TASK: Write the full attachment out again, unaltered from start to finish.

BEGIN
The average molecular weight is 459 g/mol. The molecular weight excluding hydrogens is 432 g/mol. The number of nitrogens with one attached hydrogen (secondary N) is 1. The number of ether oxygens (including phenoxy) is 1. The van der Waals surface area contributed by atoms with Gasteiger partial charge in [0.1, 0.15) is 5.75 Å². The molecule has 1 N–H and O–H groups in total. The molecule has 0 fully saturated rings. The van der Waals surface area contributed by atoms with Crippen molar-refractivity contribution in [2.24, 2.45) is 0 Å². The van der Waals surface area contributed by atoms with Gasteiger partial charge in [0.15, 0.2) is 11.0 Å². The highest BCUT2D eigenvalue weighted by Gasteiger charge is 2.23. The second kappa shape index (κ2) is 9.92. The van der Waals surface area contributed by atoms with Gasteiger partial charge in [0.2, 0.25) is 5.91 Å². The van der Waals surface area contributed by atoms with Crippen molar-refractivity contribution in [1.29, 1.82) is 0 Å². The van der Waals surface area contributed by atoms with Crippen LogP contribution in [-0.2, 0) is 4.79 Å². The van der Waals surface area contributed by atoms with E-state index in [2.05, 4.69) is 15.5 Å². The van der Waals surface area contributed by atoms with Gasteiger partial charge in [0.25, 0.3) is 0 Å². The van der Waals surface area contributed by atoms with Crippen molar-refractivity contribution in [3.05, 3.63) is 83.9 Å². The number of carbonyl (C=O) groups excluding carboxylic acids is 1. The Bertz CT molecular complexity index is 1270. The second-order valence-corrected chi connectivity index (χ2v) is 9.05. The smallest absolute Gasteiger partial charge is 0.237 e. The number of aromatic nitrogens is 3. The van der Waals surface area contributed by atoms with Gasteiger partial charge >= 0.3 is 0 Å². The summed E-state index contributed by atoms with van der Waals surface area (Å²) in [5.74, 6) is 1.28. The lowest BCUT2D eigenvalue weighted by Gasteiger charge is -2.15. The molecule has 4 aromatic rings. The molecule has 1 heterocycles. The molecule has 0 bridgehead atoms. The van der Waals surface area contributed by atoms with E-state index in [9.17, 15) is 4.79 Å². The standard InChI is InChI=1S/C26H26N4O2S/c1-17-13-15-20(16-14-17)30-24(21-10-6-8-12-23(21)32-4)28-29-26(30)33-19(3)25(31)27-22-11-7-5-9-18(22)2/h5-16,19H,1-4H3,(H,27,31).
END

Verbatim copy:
The average molecular weight is 459 g/mol. The molecular weight excluding hydrogens is 432 g/mol. The number of nitrogens with one attached hydrogen (secondary N) is 1. The number of ether oxygens (including phenoxy) is 1. The van der Waals surface area contributed by atoms with Gasteiger partial charge in [0.1, 0.15) is 5.75 Å². The molecule has 1 N–H and O–H groups in total. The molecule has 0 fully saturated rings. The van der Waals surface area contributed by atoms with Crippen molar-refractivity contribution in [2.24, 2.45) is 0 Å². The van der Waals surface area contributed by atoms with Gasteiger partial charge in [0.15, 0.2) is 11.0 Å². The highest BCUT2D eigenvalue weighted by Gasteiger charge is 2.23. The second kappa shape index (κ2) is 9.92. The van der Waals surface area contributed by atoms with Gasteiger partial charge in [0.2, 0.25) is 5.91 Å². The van der Waals surface area contributed by atoms with Crippen molar-refractivity contribution in [1.29, 1.82) is 0 Å². The van der Waals surface area contributed by atoms with Crippen LogP contribution in [-0.2, 0) is 4.79 Å². The van der Waals surface area contributed by atoms with E-state index in [2.05, 4.69) is 15.5 Å². The van der Waals surface area contributed by atoms with Gasteiger partial charge in [0.25, 0.3) is 0 Å². The van der Waals surface area contributed by atoms with Crippen molar-refractivity contribution in [3.05, 3.63) is 83.9 Å². The number of carbonyl (C=O) groups excluding carboxylic acids is 1. The Bertz CT molecular complexity index is 1270. The second-order valence-corrected chi connectivity index (χ2v) is 9.05. The smallest absolute Gasteiger partial charge is 0.237 e. The number of aromatic nitrogens is 3. The van der Waals surface area contributed by atoms with Gasteiger partial charge >= 0.3 is 0 Å². The summed E-state index contributed by atoms with van der Waals surface area (Å²) in [5.74, 6) is 1.28. The lowest BCUT2D eigenvalue weighted by Gasteiger charge is -2.15. The molecule has 4 aromatic rings. The molecule has 1 heterocycles. The molecule has 0 bridgehead atoms. The van der Waals surface area contributed by atoms with E-state index in [9.17, 15) is 4.79 Å². The standard InChI is InChI=1S/C26H26N4O2S/c1-17-13-15-20(16-14-17)30-24(21-10-6-8-12-23(21)32-4)28-29-26(30)33-19(3)25(31)27-22-11-7-5-9-18(22)2/h5-16,19H,1-4H3,(H,27,31).